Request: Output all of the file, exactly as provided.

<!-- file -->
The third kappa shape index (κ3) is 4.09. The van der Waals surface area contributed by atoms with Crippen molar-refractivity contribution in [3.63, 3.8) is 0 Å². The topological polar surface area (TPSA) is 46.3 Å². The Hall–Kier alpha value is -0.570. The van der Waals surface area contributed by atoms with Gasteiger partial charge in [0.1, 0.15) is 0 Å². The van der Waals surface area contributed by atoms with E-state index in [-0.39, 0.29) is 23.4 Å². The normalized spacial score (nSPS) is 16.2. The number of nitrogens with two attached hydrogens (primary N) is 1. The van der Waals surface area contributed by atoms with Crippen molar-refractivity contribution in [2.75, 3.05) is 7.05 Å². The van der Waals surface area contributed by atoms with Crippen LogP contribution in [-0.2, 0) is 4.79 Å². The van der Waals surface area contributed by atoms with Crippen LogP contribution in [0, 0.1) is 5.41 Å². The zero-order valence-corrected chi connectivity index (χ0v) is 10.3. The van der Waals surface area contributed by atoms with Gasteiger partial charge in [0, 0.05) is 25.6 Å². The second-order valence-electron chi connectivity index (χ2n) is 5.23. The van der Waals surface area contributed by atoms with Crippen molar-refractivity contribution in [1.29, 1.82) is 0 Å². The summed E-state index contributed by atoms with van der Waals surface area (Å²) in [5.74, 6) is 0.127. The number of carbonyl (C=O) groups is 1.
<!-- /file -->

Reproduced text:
The third kappa shape index (κ3) is 4.09. The van der Waals surface area contributed by atoms with Crippen molar-refractivity contribution in [3.63, 3.8) is 0 Å². The topological polar surface area (TPSA) is 46.3 Å². The Hall–Kier alpha value is -0.570. The van der Waals surface area contributed by atoms with Gasteiger partial charge in [0.1, 0.15) is 0 Å². The van der Waals surface area contributed by atoms with E-state index in [-0.39, 0.29) is 23.4 Å². The normalized spacial score (nSPS) is 16.2. The number of nitrogens with two attached hydrogens (primary N) is 1. The van der Waals surface area contributed by atoms with Crippen molar-refractivity contribution in [2.75, 3.05) is 7.05 Å². The van der Waals surface area contributed by atoms with Crippen LogP contribution in [-0.2, 0) is 4.79 Å². The van der Waals surface area contributed by atoms with Crippen LogP contribution in [0, 0.1) is 5.41 Å². The zero-order valence-corrected chi connectivity index (χ0v) is 10.3. The van der Waals surface area contributed by atoms with Gasteiger partial charge in [0, 0.05) is 25.6 Å². The second-order valence-electron chi connectivity index (χ2n) is 5.23. The van der Waals surface area contributed by atoms with Crippen molar-refractivity contribution in [1.29, 1.82) is 0 Å². The summed E-state index contributed by atoms with van der Waals surface area (Å²) in [5.74, 6) is 0.127. The number of carbonyl (C=O) groups is 1.